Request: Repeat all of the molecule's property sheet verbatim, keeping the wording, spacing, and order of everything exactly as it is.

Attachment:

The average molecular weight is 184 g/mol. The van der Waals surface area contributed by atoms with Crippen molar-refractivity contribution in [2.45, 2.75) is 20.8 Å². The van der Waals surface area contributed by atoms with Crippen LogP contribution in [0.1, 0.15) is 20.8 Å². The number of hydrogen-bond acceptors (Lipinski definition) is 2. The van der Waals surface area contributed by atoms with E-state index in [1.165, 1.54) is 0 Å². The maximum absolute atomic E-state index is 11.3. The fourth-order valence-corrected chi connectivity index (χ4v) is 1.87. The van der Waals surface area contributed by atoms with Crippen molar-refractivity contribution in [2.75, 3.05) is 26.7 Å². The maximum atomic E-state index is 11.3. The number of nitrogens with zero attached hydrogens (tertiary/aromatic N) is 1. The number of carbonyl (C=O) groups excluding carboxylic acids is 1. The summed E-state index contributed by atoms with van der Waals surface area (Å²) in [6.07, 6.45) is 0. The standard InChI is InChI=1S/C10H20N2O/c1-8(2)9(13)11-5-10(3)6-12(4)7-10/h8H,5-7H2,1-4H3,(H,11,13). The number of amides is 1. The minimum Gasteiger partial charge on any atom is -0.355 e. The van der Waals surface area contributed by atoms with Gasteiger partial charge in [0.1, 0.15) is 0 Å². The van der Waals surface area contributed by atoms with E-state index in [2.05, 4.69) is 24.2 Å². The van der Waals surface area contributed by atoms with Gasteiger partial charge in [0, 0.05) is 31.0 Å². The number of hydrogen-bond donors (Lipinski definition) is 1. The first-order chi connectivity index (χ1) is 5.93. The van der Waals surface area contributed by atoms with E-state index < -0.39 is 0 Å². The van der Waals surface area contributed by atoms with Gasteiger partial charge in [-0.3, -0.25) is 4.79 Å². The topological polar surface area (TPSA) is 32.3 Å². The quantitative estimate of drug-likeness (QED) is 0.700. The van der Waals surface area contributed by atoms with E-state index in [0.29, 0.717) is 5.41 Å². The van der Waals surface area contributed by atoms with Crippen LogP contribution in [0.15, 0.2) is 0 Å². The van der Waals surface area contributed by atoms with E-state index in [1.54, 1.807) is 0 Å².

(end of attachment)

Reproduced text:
The average molecular weight is 184 g/mol. The van der Waals surface area contributed by atoms with Crippen molar-refractivity contribution in [2.45, 2.75) is 20.8 Å². The van der Waals surface area contributed by atoms with Crippen LogP contribution in [0.1, 0.15) is 20.8 Å². The number of hydrogen-bond acceptors (Lipinski definition) is 2. The van der Waals surface area contributed by atoms with E-state index in [1.165, 1.54) is 0 Å². The maximum absolute atomic E-state index is 11.3. The fourth-order valence-corrected chi connectivity index (χ4v) is 1.87. The van der Waals surface area contributed by atoms with Crippen molar-refractivity contribution in [2.75, 3.05) is 26.7 Å². The maximum atomic E-state index is 11.3. The number of nitrogens with zero attached hydrogens (tertiary/aromatic N) is 1. The number of carbonyl (C=O) groups excluding carboxylic acids is 1. The summed E-state index contributed by atoms with van der Waals surface area (Å²) in [6.07, 6.45) is 0. The standard InChI is InChI=1S/C10H20N2O/c1-8(2)9(13)11-5-10(3)6-12(4)7-10/h8H,5-7H2,1-4H3,(H,11,13). The number of amides is 1. The minimum Gasteiger partial charge on any atom is -0.355 e. The van der Waals surface area contributed by atoms with Gasteiger partial charge in [0.1, 0.15) is 0 Å². The van der Waals surface area contributed by atoms with E-state index in [2.05, 4.69) is 24.2 Å². The van der Waals surface area contributed by atoms with Gasteiger partial charge in [0, 0.05) is 31.0 Å². The number of hydrogen-bond donors (Lipinski definition) is 1. The first-order chi connectivity index (χ1) is 5.93. The van der Waals surface area contributed by atoms with E-state index < -0.39 is 0 Å². The van der Waals surface area contributed by atoms with Gasteiger partial charge in [-0.3, -0.25) is 4.79 Å². The topological polar surface area (TPSA) is 32.3 Å². The quantitative estimate of drug-likeness (QED) is 0.700. The van der Waals surface area contributed by atoms with E-state index in [0.29, 0.717) is 5.41 Å². The van der Waals surface area contributed by atoms with Crippen LogP contribution in [0.15, 0.2) is 0 Å². The van der Waals surface area contributed by atoms with E-state index in [1.54, 1.807) is 0 Å².